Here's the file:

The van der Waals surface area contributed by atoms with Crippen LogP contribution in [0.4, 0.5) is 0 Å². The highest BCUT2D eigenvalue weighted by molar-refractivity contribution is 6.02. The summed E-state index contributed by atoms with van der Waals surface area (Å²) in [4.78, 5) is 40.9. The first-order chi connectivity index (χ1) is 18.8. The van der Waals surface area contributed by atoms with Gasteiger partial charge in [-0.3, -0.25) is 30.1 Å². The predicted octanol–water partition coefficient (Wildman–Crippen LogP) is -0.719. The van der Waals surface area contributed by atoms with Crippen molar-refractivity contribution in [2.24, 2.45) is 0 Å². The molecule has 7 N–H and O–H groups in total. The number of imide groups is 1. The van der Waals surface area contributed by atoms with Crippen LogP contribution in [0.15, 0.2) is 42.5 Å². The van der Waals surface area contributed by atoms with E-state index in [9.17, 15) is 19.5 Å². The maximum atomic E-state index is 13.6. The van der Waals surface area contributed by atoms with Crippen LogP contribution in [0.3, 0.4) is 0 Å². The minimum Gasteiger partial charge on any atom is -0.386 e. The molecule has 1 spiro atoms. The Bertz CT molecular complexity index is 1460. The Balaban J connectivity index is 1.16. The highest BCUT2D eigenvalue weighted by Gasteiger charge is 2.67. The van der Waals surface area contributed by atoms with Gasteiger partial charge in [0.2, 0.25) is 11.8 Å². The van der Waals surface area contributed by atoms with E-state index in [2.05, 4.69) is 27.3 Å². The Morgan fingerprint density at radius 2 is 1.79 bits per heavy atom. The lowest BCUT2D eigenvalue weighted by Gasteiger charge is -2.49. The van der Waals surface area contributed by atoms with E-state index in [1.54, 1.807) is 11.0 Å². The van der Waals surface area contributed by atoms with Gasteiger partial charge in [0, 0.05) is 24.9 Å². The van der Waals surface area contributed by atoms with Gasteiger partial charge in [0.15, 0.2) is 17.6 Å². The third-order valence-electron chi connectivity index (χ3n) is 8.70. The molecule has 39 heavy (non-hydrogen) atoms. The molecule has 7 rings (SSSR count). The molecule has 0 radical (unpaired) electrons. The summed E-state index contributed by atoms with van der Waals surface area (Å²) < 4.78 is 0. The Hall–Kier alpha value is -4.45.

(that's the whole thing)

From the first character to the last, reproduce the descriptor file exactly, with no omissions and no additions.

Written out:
The van der Waals surface area contributed by atoms with Crippen LogP contribution in [0.4, 0.5) is 0 Å². The highest BCUT2D eigenvalue weighted by molar-refractivity contribution is 6.02. The summed E-state index contributed by atoms with van der Waals surface area (Å²) in [4.78, 5) is 40.9. The first-order chi connectivity index (χ1) is 18.8. The van der Waals surface area contributed by atoms with Gasteiger partial charge in [-0.3, -0.25) is 30.1 Å². The predicted octanol–water partition coefficient (Wildman–Crippen LogP) is -0.719. The van der Waals surface area contributed by atoms with Crippen molar-refractivity contribution in [2.24, 2.45) is 0 Å². The molecule has 7 N–H and O–H groups in total. The number of imide groups is 1. The van der Waals surface area contributed by atoms with Crippen LogP contribution in [0.15, 0.2) is 42.5 Å². The van der Waals surface area contributed by atoms with E-state index in [9.17, 15) is 19.5 Å². The maximum atomic E-state index is 13.6. The van der Waals surface area contributed by atoms with Crippen LogP contribution in [0.3, 0.4) is 0 Å². The minimum Gasteiger partial charge on any atom is -0.386 e. The molecule has 1 spiro atoms. The Bertz CT molecular complexity index is 1460. The Balaban J connectivity index is 1.16. The highest BCUT2D eigenvalue weighted by Gasteiger charge is 2.67. The van der Waals surface area contributed by atoms with Gasteiger partial charge in [0.2, 0.25) is 11.8 Å². The van der Waals surface area contributed by atoms with E-state index in [2.05, 4.69) is 27.3 Å². The Morgan fingerprint density at radius 2 is 1.79 bits per heavy atom. The lowest BCUT2D eigenvalue weighted by Gasteiger charge is -2.49. The van der Waals surface area contributed by atoms with E-state index in [1.54, 1.807) is 11.0 Å². The van der Waals surface area contributed by atoms with Gasteiger partial charge in [0, 0.05) is 24.9 Å². The van der Waals surface area contributed by atoms with Gasteiger partial charge in [0.15, 0.2) is 17.6 Å². The third-order valence-electron chi connectivity index (χ3n) is 8.70. The molecule has 39 heavy (non-hydrogen) atoms. The molecule has 7 rings (SSSR count). The molecule has 0 radical (unpaired) electrons. The summed E-state index contributed by atoms with van der Waals surface area (Å²) < 4.78 is 0. The Hall–Kier alpha value is -4.45.